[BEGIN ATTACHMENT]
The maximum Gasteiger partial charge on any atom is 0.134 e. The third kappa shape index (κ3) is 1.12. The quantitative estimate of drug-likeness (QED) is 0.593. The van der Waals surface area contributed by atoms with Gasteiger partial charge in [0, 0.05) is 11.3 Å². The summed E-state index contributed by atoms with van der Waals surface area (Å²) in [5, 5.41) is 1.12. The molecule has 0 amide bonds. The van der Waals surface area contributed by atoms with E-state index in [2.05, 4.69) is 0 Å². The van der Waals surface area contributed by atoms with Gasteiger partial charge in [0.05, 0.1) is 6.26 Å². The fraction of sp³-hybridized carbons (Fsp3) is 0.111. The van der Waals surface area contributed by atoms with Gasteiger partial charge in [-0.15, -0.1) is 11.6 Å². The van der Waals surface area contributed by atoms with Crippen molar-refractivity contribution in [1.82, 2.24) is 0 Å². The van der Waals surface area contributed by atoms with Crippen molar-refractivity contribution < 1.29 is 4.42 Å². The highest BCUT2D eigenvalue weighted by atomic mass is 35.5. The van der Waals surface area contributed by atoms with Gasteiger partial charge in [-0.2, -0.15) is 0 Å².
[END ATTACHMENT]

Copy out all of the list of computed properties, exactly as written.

The maximum Gasteiger partial charge on any atom is 0.134 e. The third kappa shape index (κ3) is 1.12. The quantitative estimate of drug-likeness (QED) is 0.593. The van der Waals surface area contributed by atoms with Gasteiger partial charge in [0, 0.05) is 11.3 Å². The summed E-state index contributed by atoms with van der Waals surface area (Å²) in [5, 5.41) is 1.12. The molecule has 0 amide bonds. The van der Waals surface area contributed by atoms with E-state index in [2.05, 4.69) is 0 Å². The van der Waals surface area contributed by atoms with Gasteiger partial charge in [0.05, 0.1) is 6.26 Å². The fraction of sp³-hybridized carbons (Fsp3) is 0.111. The van der Waals surface area contributed by atoms with Gasteiger partial charge in [-0.15, -0.1) is 11.6 Å². The van der Waals surface area contributed by atoms with Crippen molar-refractivity contribution in [1.82, 2.24) is 0 Å². The van der Waals surface area contributed by atoms with Crippen molar-refractivity contribution < 1.29 is 4.42 Å². The highest BCUT2D eigenvalue weighted by atomic mass is 35.5. The van der Waals surface area contributed by atoms with Gasteiger partial charge in [-0.2, -0.15) is 0 Å².